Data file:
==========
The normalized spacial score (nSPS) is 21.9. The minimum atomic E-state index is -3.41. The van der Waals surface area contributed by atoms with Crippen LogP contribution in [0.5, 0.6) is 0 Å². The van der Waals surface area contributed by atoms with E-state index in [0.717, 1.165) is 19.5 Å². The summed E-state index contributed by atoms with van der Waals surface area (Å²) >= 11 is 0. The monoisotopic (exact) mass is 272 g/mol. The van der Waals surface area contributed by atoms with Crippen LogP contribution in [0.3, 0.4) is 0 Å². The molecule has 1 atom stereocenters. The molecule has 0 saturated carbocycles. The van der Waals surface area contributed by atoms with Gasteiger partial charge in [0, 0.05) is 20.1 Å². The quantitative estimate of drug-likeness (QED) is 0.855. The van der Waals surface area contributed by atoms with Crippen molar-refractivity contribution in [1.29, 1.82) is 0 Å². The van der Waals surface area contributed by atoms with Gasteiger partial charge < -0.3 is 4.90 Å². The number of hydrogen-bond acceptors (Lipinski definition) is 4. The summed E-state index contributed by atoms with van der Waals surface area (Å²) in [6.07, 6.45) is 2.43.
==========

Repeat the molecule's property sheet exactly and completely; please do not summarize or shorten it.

The normalized spacial score (nSPS) is 21.9. The minimum atomic E-state index is -3.41. The van der Waals surface area contributed by atoms with Crippen LogP contribution in [0.5, 0.6) is 0 Å². The van der Waals surface area contributed by atoms with E-state index in [0.717, 1.165) is 19.5 Å². The summed E-state index contributed by atoms with van der Waals surface area (Å²) >= 11 is 0. The monoisotopic (exact) mass is 272 g/mol. The van der Waals surface area contributed by atoms with Crippen LogP contribution in [0.3, 0.4) is 0 Å². The molecule has 1 atom stereocenters. The molecule has 0 saturated carbocycles. The van der Waals surface area contributed by atoms with Gasteiger partial charge in [0, 0.05) is 20.1 Å². The quantitative estimate of drug-likeness (QED) is 0.855. The van der Waals surface area contributed by atoms with Crippen molar-refractivity contribution in [1.29, 1.82) is 0 Å². The van der Waals surface area contributed by atoms with Gasteiger partial charge < -0.3 is 4.90 Å². The number of hydrogen-bond acceptors (Lipinski definition) is 4. The summed E-state index contributed by atoms with van der Waals surface area (Å²) in [6.07, 6.45) is 2.43.